Wednesday, 6 May 2020

Dilemma (location)

Under the current restrictions, finding and reporting rare birds has become a little tricky. I am probably going to lose a few friends over this one.

If you openly publish the whereabouts of a rarity, a number of people will hop in their cars and travel 30 miles, stand close to others, get involved in conversations and not stay safe.

Since the restrictions I have not used my car except for one big shop each week and even that terrifies me. I have noticed some people travelling to birding sites (using the ambiguous Government messages to justify their actions).

So when this post goes live I will be vague about the location and hope that walkers and cyclists are the only birders I see on my trip. I will also be unable to tell anyone the precise location. As good birders walking near suitable habitat will be able to locate the bird when singing. To make matters worse it is currently in an awkward place and two or more birders would end up very close together if they attempted to get close. Please also remember that bird hides are not the best places to enter unless you are alone. Hopefully this bird will linger for days maybe weeks and may move to a more open location. If that is the case I will update my sightings. 

It has to be an everyone or no one choice. Unfortunately some reports appear rather too quickly on the Whatsapp Group and encourage even greater numbers to visit. The Hoopoe was a case recently.


Savi's Warbler

Druridge Bay


Sound File above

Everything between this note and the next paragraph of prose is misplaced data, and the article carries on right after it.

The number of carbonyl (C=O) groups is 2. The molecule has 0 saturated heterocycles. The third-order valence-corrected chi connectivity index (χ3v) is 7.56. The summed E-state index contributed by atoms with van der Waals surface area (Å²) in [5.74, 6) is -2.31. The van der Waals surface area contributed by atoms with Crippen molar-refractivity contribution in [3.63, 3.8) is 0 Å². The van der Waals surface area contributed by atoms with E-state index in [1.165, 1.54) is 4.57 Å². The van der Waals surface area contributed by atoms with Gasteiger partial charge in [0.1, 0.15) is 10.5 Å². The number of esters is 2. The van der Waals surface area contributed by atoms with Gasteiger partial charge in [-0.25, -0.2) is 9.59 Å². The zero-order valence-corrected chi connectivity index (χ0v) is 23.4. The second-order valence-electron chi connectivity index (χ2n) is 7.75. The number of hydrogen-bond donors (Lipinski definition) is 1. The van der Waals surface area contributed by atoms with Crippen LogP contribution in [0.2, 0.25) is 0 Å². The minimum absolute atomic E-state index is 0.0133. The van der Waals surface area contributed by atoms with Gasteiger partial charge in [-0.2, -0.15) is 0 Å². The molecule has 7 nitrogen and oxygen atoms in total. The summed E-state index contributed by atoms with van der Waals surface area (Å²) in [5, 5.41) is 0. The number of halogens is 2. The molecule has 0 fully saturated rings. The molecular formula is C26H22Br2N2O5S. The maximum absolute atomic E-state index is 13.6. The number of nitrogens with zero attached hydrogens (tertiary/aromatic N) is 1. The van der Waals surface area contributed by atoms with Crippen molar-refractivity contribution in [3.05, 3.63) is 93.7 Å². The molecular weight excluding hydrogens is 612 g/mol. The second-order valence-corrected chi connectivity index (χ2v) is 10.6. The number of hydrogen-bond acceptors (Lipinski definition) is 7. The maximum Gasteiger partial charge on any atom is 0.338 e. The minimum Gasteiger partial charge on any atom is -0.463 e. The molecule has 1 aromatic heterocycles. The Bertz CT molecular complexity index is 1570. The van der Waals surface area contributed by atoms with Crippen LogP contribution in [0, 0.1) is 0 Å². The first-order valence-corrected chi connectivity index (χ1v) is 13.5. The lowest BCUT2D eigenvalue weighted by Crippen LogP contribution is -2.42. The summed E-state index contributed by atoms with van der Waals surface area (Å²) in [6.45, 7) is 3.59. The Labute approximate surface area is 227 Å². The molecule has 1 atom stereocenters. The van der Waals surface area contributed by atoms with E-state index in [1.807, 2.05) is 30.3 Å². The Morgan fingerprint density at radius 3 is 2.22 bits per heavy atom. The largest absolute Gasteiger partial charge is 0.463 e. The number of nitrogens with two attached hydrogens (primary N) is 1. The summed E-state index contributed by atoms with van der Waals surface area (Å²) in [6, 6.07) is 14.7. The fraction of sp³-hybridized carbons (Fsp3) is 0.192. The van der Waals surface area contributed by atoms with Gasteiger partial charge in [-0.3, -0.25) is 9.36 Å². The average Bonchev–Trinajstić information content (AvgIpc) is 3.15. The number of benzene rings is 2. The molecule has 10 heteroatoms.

Bird seen twice, briefly, very close.
Dull Chocolate Brown/Grey Warbler
Dull grey supercillium

Well I think it is now OK to reveal the location of the Savi's Warbler. The bird was at Cresswell Pond. Unfortunately it was not visible from any easy location. As travel restrictions were in force the narrow path down to the hide meant (and still does) that access is not easy maintaining 2m distance) when passing someone walking in the opposite direction. This is the main reason I have only been back to the site four times. If I noticed people in the hide I stopped walking at the causeway and headed back home.

As local birders will know the location from the above video. The Willows on the right side when approaching the hide back on to the reedbed. There is a very small trampled path under the Willows. Looking through here the Savis was first heard and with patience seen twice briefly. Sadly it never stayed in view long enough for a photo. I decided I needed to record its song. So pointed the camera on video mode and recorded. Knowing the quality might be poor I then used a sound app on my phone to add evidence. Hence the first clip. However the second video does give the song in the context of the location.

I always enjoy seeing unusual birds in Northumberland and sharing my sightings so others can enjoy them too. I apologise to those who would have loved to add this bird to their list. It is at present a very rare bird in our county. However, as with Cetti's, I am sure it will be a bird recorded more frequently in the coming years.

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